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Using Graphic Organizers in History: 5 W’s

I never had an interest in history as a student and never had much experience teaching it until I did OGT (Ohio Graduation Test) tutoring. I think that year was the year I learned everything I always should have learned about history but didn’t.

It was easy for me to sympathize with my students who hated history and failed the 10th grade state test one (or more) times. I will admit that I have said more than once, “History is so in the past. Who needs it?” But, it was my job and these students needed me to teach it so they could graduate. I figured out ways to do so and now, after 3 years of 8th Grade Inclusion History, I feel like I finally almost enjoy learning about history. (I love teaching anything!)

This did not happen until I started viewing history as a story of time. Who doesn’t love a good story? Every event in history can be told as a story with characters, setting, conflict, and resolution.

I spend a lot of time making graphic organizers, study guides, and modified assessments for our history class. I get feedback from a reading specialist who uses my materials with her small group reading and writing class. Students complete the study guides, verbally talk about the events in the chapter, and then write about the events in paragraph form as well. (See how this works for a reading teacher? Students are skimming, scanning, comprehending, and synthesizing throughout this process.) It is our thinking that if they can visualize the information in the graphic organizer, talk about it, and then put it into written words, they will surely remember at least some of it.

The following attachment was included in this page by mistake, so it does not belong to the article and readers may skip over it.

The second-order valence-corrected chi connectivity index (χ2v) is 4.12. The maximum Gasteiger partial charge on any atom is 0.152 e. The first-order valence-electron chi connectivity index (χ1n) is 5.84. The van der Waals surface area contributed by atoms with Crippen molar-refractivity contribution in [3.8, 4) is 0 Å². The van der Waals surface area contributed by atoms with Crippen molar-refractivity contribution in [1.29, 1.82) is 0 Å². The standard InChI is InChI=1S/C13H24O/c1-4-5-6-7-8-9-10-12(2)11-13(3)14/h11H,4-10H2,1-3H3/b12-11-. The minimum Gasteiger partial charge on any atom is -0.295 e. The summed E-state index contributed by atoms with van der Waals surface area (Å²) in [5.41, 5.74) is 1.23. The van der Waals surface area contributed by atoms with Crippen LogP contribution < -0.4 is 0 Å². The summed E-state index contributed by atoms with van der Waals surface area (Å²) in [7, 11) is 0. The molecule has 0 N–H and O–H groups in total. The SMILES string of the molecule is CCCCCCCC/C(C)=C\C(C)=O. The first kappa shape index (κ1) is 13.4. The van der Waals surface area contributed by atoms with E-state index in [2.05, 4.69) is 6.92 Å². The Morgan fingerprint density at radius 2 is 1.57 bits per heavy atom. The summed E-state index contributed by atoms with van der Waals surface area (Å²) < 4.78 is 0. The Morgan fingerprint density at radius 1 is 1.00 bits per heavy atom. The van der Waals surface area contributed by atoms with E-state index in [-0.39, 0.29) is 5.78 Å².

I plan on regularly posting samples of the graphic organizers, strategies, and study materials I use with my 8th graders. Hopefully they will give you ideas to use in your classroom (in any content area). Below is my first example:

Students read the section and locate the details to tell the story.

*Here is a PDF file of an original 5W’s +1 (a blank box for additional info.) for you to download: 5ws+1

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3 responses

  1. This is the format I came up with myself for helping a student keep track of fiction passages, but needed a nice neat organizer, like the one you posted here, so thank you!

    1. See? History and fiction are kind of the same! Glad you found this helpful. I am going to use this on Friday with a current event article from our newspaper as well. I am going to add some specifics like “How much does it cost to get into the band show?” and “Who will be performing at the band show?” to help my resource room kids.

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